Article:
The relationship with the EU in this era of dynamic change was sufficiently important enough for the Chinese Central Government to issue its first formal policy paper on the EU in 2003. In the foreword to this document, it stated, "Despite its difficulties and challenges ahead, the European integration process is irreversible and the EU will play an increasingly important role in both regional and international affairs."
During the period in which Wen has been the key figure on the Chinese side, there has been a sense in which the EU and China are unavoidable partners, and the main phrase has been "strategic partnership," something that was in fact agreed to as the framework in 2003. When the EU revised its strategy toward China in 2006, the document announcing this was simply titled, EU and China: Closer Partners, Growing Responsibilities.
Even so, with issues over the failure by the EU to grant China market economy status, and its refusal to lift the EU arms embargo, there were often moments of deep frustration. This is a relationship that has become larger, more complex and more necessary. But it has never been an easy one to manage, not least because of the amount of change on both sides and the dynamic context in which both operate.
The main area in which to assess the relationship, however, shouldn't be at the higher political level. What the February communiqué recognizes, in some detail, and what will be at the heart of the summit in Brussels in late September will be the practical ways in which both work with each other. There, the story has been overwhelmingly positive. In terms of trade, this has risen dramatically. The EU and China invest more in each other than ever before. Chinese investment in the EU was negligible in 2002. It is now becoming much more prominent, with key investments in the last few years in Swedish automaker Volvo and British utility group Thames Water, and smaller projects across almost all member states of the EU. People-to-people contact has erupted, with barely a school or college in Europe or China without some links to partners in each other. Tourist numbers to and fro have also increased dramatically. And students continue to come in from China to Europe in large numbers, along with a steady increase the other way.
The deeper cooperation is probably where both sides are keenest to achieve something. The legacy of the last decade has been to set up the possibilities now for much more detailed cooperation in areas of mutual concern. These are energy, the environment and sustainability. From the experience of the last few years, both sides are now much clearer about where the problems are. They have a more pragmatic understanding of what they can do with each other. They are in the position at least of knowing what they want. They no longer harbor unrealistic expectations which might end up disappointing them both.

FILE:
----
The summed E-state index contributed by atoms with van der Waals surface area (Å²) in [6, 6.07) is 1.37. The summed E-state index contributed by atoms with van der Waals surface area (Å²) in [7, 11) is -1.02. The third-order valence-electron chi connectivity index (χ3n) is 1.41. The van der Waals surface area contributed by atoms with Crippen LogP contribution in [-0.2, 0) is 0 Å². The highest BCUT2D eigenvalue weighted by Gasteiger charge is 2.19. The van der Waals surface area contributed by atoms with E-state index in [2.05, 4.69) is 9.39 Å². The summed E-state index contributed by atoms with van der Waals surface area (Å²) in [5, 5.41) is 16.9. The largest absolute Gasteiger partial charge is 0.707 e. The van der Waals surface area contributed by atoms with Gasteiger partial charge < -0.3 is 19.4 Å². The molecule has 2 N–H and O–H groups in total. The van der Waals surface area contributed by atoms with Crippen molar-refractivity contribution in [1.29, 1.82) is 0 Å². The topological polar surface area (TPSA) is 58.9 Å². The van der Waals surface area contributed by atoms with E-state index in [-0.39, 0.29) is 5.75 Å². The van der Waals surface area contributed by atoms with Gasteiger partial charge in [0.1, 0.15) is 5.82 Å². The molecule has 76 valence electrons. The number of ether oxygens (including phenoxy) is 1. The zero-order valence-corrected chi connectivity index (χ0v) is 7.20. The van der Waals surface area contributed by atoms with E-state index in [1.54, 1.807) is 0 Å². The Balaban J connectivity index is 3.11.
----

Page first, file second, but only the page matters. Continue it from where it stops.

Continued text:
European leaders consistently say they want to enjoy good relations with China, and that they welcome China's deeper integration and involvement in the global economy and global affairs. But for many, there might be a slight resistance to the idea that they now need to see China as a truly equal party, and in many ways a more economically powerful and necessary one. They perhaps fail to have the vision to see the day when China will become a major innovator, and when it will also become a place where many people from Europe might wish to live and work, servicing the need for skilled labor in some sectors and some parts of China.
Wen's achievement in the last decade has been to maintain this critical relationship in periods when it was under stress, and to ensure that it did not go off track. This has not been an easy task, when one thinks of the changes in the international environment economically, and the internal changes within the EU. The EU that he started to deal with representing China a decade ago was different from that which exists now. In maintaining positive links, his contribution has been a significant one. The EU has sometimes been a frustrating and complex interlocutor. But the long list of mutual interests and projects which was produced in February, and will almost certainly be duplicated and perhaps even added to this September, is only testimony to the fact that this work was worth it. Wen will be a hard act to follow, and for his efforts over the last decade, the EU leadership will almost certainly want to say a big, and pretty heartfelt, thank you.
The author is director of the China Studies Center at Sydney University and team leader of the Europe China Research and Advice Network
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